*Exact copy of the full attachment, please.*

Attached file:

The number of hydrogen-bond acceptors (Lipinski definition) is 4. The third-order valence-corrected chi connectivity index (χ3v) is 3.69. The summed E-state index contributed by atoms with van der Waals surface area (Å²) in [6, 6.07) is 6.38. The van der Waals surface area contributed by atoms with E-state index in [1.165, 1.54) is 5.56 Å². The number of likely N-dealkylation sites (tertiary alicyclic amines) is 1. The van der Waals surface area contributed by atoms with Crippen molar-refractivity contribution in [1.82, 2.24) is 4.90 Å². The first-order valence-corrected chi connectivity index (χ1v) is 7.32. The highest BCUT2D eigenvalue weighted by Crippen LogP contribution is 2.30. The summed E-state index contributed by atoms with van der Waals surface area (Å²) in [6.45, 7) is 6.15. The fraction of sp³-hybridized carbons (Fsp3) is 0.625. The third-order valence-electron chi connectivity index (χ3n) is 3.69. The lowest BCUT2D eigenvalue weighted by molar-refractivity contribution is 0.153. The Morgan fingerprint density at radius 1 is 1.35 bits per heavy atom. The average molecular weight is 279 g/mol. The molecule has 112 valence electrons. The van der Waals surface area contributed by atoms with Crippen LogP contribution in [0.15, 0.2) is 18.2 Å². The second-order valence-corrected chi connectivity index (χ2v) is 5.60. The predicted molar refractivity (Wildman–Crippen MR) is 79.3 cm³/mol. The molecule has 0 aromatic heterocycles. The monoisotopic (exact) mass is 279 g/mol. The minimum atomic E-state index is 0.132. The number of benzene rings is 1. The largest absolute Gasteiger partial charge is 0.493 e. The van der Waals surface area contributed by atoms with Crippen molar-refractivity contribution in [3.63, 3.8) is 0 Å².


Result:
The number of hydrogen-bond acceptors (Lipinski definition) is 4. The third-order valence-corrected chi connectivity index (χ3v) is 3.69. The summed E-state index contributed by atoms with van der Waals surface area (Å²) in [6, 6.07) is 6.38. The van der Waals surface area contributed by atoms with E-state index in [1.165, 1.54) is 5.56 Å². The number of likely N-dealkylation sites (tertiary alicyclic amines) is 1. The van der Waals surface area contributed by atoms with Crippen molar-refractivity contribution in [1.82, 2.24) is 4.90 Å². The first-order valence-corrected chi connectivity index (χ1v) is 7.32. The highest BCUT2D eigenvalue weighted by Crippen LogP contribution is 2.30. The summed E-state index contributed by atoms with van der Waals surface area (Å²) in [6.45, 7) is 6.15. The fraction of sp³-hybridized carbons (Fsp3) is 0.625. The third-order valence-electron chi connectivity index (χ3n) is 3.69. The lowest BCUT2D eigenvalue weighted by molar-refractivity contribution is 0.153. The Morgan fingerprint density at radius 1 is 1.35 bits per heavy atom. The average molecular weight is 279 g/mol. The molecule has 112 valence electrons. The van der Waals surface area contributed by atoms with Crippen LogP contribution in [0.15, 0.2) is 18.2 Å². The second-order valence-corrected chi connectivity index (χ2v) is 5.60. The predicted molar refractivity (Wildman–Crippen MR) is 79.3 cm³/mol. The molecule has 0 aromatic heterocycles. The monoisotopic (exact) mass is 279 g/mol. The minimum atomic E-state index is 0.132. The number of benzene rings is 1. The largest absolute Gasteiger partial charge is 0.493 e. The van der Waals surface area contributed by atoms with Crippen molar-refractivity contribution in [3.63, 3.8) is 0 Å².